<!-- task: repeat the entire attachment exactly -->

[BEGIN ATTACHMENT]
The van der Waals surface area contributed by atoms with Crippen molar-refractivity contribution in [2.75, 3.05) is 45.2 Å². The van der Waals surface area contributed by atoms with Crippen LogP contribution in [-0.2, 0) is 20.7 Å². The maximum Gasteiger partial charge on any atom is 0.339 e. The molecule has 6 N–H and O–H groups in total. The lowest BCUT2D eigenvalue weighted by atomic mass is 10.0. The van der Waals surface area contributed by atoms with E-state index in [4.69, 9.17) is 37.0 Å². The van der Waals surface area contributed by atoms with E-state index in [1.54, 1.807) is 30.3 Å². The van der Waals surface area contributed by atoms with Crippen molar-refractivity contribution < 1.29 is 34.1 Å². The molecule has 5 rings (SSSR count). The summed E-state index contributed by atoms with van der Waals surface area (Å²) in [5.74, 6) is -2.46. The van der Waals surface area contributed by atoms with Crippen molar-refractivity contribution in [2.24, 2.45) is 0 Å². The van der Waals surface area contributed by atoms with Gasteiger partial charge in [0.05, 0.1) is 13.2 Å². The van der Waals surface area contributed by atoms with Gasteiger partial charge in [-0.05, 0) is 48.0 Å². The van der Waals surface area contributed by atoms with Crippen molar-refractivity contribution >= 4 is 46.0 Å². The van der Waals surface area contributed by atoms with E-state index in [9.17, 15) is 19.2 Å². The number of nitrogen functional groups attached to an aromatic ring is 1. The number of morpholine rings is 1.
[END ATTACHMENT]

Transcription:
The van der Waals surface area contributed by atoms with Crippen molar-refractivity contribution in [2.75, 3.05) is 45.2 Å². The van der Waals surface area contributed by atoms with Crippen LogP contribution in [-0.2, 0) is 20.7 Å². The maximum Gasteiger partial charge on any atom is 0.339 e. The molecule has 6 N–H and O–H groups in total. The lowest BCUT2D eigenvalue weighted by atomic mass is 10.0. The van der Waals surface area contributed by atoms with E-state index in [4.69, 9.17) is 37.0 Å². The van der Waals surface area contributed by atoms with E-state index in [1.54, 1.807) is 30.3 Å². The van der Waals surface area contributed by atoms with Crippen molar-refractivity contribution < 1.29 is 34.1 Å². The molecule has 5 rings (SSSR count). The summed E-state index contributed by atoms with van der Waals surface area (Å²) in [5.74, 6) is -2.46. The van der Waals surface area contributed by atoms with Crippen molar-refractivity contribution in [2.24, 2.45) is 0 Å². The van der Waals surface area contributed by atoms with Gasteiger partial charge in [0.05, 0.1) is 13.2 Å². The van der Waals surface area contributed by atoms with Gasteiger partial charge in [-0.05, 0) is 48.0 Å². The van der Waals surface area contributed by atoms with Crippen molar-refractivity contribution >= 4 is 46.0 Å². The van der Waals surface area contributed by atoms with E-state index in [9.17, 15) is 19.2 Å². The number of nitrogen functional groups attached to an aromatic ring is 1. The number of morpholine rings is 1.